Exploitation risk to missing and runaway children

Exploitation risk to missing and runaway children too often ignored, says leading charity  
Catch22 launches ‘What’s Missing?’ campaign and calls for National Child Exploitation Strategy 

76,000 children are reported missing every year in the UK, yet many more missing episodes go unreported, meaning children at risk of exploitation are falling through the net.

Charity Catch22 delivers the Victim First service, and delivers Child Exploitation and Missing services across England, which supports victims across Leicester, Leicestershire and Rutland, including young victims of criminal or sexual exploitation. Catch22 says that missing from home incidents, child sexual and criminal exploitation, and County Lines are too often seen as separate – when in fact they are intricately linked. Catch22 is calling for a National Child Exploitation Strategy that would bring together the different forms of exploitation, specifically addressing child criminal exploitation and County Lines, and including Missing.

The Victim First service is commissioned by the Police and Crime Commissioner for Leicestershire, Rupert Matthews, who says: “Young people, particularly vulnerable people, must not be targeted by people who set out to harm others.  I want to see more co-operation between the police, local authorities and other agencies to safeguard and protect vulnerable children and young adults.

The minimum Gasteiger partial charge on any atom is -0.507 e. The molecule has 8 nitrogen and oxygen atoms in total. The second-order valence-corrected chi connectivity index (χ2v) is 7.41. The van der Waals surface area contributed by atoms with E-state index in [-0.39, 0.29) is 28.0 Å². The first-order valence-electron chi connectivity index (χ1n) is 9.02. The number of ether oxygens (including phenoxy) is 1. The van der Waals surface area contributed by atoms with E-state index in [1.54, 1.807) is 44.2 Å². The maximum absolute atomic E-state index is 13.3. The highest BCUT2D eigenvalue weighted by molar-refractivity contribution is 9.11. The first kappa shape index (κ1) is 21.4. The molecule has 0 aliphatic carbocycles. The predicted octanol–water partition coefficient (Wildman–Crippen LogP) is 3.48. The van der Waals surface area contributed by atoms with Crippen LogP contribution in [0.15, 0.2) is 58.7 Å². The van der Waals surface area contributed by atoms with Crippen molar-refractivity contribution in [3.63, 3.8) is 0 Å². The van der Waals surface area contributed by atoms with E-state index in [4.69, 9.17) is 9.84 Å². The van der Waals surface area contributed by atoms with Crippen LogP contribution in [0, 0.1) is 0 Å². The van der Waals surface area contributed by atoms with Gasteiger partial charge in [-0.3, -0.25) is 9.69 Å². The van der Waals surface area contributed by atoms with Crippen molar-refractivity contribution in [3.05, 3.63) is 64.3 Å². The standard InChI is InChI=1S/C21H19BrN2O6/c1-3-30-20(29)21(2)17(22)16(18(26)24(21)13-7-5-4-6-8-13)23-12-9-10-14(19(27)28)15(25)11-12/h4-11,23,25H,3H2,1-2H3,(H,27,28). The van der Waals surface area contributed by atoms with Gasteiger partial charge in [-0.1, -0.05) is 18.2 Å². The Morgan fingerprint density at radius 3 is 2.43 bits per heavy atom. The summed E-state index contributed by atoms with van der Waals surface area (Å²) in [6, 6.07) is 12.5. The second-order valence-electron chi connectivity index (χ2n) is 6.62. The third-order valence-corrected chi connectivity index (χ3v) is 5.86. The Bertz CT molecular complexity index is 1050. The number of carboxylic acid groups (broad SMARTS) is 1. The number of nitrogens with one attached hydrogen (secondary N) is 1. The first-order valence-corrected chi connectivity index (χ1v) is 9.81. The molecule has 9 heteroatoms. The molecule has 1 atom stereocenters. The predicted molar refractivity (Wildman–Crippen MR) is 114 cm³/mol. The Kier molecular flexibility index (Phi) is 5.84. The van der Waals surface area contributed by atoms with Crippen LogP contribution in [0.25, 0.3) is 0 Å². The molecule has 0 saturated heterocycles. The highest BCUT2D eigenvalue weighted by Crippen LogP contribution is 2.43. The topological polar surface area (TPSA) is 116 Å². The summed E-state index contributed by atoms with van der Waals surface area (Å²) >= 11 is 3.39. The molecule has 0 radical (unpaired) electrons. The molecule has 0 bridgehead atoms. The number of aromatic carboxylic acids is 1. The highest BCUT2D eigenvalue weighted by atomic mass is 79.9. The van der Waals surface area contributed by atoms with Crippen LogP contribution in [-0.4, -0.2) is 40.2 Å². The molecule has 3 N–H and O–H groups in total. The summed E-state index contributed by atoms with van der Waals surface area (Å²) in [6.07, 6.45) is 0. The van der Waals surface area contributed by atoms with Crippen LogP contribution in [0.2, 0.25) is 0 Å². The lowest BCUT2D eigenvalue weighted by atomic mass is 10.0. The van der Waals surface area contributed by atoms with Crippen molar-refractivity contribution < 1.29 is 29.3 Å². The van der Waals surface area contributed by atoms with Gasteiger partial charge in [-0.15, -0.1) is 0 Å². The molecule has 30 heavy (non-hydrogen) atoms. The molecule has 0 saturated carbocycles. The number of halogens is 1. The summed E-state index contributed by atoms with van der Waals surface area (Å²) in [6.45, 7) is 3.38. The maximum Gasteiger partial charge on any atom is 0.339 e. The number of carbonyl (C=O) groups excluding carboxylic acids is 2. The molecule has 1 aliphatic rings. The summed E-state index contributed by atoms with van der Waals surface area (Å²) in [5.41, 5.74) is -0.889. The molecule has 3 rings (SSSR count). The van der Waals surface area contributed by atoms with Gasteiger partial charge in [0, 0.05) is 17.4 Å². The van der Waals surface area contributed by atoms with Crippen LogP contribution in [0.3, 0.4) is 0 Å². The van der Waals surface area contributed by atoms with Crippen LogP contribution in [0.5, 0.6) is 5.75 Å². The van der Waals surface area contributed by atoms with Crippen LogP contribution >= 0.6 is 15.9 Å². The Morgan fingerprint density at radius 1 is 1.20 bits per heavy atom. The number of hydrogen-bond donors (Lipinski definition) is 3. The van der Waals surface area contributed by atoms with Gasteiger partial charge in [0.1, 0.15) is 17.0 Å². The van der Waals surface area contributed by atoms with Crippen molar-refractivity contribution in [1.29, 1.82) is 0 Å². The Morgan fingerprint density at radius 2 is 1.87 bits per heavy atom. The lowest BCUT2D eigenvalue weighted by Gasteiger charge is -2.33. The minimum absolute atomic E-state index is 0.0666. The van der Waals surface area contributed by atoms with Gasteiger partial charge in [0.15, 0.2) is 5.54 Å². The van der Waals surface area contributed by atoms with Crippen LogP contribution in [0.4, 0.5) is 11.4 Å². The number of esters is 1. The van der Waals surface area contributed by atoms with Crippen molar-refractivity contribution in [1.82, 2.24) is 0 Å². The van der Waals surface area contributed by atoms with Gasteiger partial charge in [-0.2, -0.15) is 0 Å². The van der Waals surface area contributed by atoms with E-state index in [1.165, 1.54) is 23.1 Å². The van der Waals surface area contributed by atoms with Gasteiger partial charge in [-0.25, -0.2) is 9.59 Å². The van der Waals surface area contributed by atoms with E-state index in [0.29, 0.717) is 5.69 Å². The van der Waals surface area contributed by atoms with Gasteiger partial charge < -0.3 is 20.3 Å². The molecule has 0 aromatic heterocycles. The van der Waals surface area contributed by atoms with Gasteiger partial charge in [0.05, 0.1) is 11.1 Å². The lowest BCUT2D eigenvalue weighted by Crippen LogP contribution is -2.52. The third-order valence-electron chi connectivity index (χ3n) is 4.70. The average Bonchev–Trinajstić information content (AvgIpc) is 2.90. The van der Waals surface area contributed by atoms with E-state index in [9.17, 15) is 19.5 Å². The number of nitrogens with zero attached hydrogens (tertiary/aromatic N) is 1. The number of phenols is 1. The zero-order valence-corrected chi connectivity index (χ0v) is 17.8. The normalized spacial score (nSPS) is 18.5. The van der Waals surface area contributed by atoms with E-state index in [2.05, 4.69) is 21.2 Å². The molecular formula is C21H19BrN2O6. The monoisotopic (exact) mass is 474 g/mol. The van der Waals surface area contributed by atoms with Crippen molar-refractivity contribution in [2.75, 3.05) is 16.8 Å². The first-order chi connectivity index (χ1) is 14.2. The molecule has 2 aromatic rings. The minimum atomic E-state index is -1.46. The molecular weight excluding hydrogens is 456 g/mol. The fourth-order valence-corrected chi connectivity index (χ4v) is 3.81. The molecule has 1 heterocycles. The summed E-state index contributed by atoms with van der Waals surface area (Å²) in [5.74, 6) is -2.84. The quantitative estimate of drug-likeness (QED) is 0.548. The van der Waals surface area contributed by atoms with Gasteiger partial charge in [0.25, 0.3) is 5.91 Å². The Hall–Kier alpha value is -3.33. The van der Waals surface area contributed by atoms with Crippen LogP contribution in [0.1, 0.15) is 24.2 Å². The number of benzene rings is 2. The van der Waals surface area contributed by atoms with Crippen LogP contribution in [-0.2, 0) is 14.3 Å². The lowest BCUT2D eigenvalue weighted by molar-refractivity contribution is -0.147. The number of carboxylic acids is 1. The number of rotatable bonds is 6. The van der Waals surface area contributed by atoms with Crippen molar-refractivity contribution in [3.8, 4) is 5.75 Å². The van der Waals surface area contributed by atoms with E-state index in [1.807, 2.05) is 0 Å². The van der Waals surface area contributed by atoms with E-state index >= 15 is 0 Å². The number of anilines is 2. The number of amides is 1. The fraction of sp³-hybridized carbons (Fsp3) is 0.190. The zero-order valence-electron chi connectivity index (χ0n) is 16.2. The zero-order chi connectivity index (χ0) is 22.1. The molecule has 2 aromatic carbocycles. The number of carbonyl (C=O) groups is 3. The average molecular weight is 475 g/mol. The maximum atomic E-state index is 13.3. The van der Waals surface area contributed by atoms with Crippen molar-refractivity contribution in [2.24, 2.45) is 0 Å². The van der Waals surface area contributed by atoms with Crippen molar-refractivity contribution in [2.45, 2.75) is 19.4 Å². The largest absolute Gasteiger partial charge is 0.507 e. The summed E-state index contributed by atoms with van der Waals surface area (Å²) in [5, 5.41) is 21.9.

“Multiagency safeguarding must be made a priority. It is only through a co-ordinated response we can catch the criminals who prey on vulnerable children and young people and it is equally important to do all that we can to prevent children becoming offenders of the future.”

Kate Wareham, Catch22’s Director of Young People and Families, says professionals, agencies and the public often underestimate the risks to a child when they go missing – and therefore fail to make early interventions. She said:

“It is not enough to just find a child and be relieved they are home. If repeat missing incidences are happening, even if just for a few hours, we need to be asking ourselves where these young people are. Going missing from home or care is a key indicator of county lines-related child exploitation, but opportunities to intervene are often unrecognised and missed.  

“Too often, those in a position of care, including statutory bodies, missed the signs; by the time services like ours are involved, grooming has occurred over a sustained period and the young person may be deeply involved in criminal activity.”

Recognising the recently published Child Sexual Abuse strategy, this #InternationalMissingChildrensDay, Catch22 is calling for a national approach to child exploitation, recognising the crossover between victims of CCE, CSE and those going missing. It also wants to see updated statutory guidance for all professionals. The strategy should:

·         Incorporate other UK national strategies, including Child Sexual Abuse, Modern Day Slavery, Domestic Abuse. 

·         Provide a legal definition of CCE 

·         Recognise the links between CCE, CSE, missing children and county lines